After attending an Easter Sunrise Service at a neighboring congregation, I have a confession that I hope will propel you to extend hospitality to those who appreciate a different style of Christian worship than you do.
Let me explain.
Shortly after the early morning service began, I became disappointed with their choice of songs – no traditional Easter hymns! I thought the service itself was a little too long for a chilly Colorado morning – the metal bench I was sitting on was cold! I was also distracted by a few people who were sitting close to me. One man was reading the Easter story out of a version of the Bible that I don’t care for at all. A few other people had Charismatic episodes of hand raising and body swaying. And yet another lady was decked out in a Christian bikers outfit with the Jesus headband and full leather outfit. I have to admit that I quietly began judging the church itself and many of the attendees that I just mentioned.
It wasn’t long though before I began to inwardly cringe. I realized that I had become one of the “old fogies” that I had despised in the church of my youth. You know . . . the older folks who always sat in the same pew, sang the same music, accepted only their version of the Bible as holy, and demanded that you light the altar candles like so. I remember their frowning faces of disapproval And now . . . I was frowning just like them!
And the truth was, I didn’t know much of anything about the church or the people that I was judging. I chose to get upset over the way that people expressed their love for a savior that had sacrificed his life for them instead of appreciating the “godly diversity” that was represented at that service.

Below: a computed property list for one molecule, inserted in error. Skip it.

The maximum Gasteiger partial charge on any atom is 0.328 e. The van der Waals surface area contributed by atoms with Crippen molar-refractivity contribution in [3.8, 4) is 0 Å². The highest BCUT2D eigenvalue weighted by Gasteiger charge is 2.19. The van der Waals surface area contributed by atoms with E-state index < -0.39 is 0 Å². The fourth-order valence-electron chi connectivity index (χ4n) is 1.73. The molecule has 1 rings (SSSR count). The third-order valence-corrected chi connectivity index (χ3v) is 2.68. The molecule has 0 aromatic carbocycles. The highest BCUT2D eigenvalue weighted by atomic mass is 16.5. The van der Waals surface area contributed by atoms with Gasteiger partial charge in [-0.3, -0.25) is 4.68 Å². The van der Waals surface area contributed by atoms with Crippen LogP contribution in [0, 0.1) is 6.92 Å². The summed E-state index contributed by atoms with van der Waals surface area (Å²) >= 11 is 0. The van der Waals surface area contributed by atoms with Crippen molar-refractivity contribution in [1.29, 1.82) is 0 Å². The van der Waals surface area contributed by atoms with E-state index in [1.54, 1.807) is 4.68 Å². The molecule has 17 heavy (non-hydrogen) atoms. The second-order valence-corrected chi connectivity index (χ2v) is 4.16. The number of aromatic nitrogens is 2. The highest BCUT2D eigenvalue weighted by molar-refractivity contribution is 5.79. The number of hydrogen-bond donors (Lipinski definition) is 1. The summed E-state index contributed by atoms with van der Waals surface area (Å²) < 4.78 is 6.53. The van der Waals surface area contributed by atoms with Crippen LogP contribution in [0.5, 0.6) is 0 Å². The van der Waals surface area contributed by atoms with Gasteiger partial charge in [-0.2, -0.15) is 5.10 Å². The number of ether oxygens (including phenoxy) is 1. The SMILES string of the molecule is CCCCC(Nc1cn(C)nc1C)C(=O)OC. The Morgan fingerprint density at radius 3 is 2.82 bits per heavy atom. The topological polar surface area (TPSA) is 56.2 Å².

I’m grateful that the Lord stopped me in my tracks before this had a chance to fester, but through this experience I recognized a tendency in myself to judge first and show hospitality later (maybe).
One of the lessons that we learned this month was that Christ showed hospitality to those who didn’t share his values. He showed hospitality to strangers–to his enemies. The folks at the sunrise service were certainly not my enemies, but they were a little different than I was. They dressed a little differently and they worshipped a little differently than I do.
By immediately judging and caricaturizing them, I refused the Holy Spirit’s work of hospitality in my life and theirs. According to the Scriptures, hospitality has to do with the receiving and loving of strangers . . . but unfortunately I was too busy judging them to receive them or love them.
In all fairness, the Lord does give us discernment and the ability to exercise judgment. I’m not making a blanket statement that we should never judge, only that my judgments were premature–and wrong!
If I had been properly prepared to show a love of strangers on Easter morning, I might have come to a conclusion closer to the one non-charismatic David Watson did after he visited a charismatic church. He said,
Let’s face it: we often caricature Christian groups who don’t think, worship, or experience God like we do. This is a huge mistake. It’s time to stop caricaturing and start listening and learning. Should we turn off our critical faculties? Of course not. Should we listen for God’s working in new and powerful ways that will challenge and stretch us? Absolutely.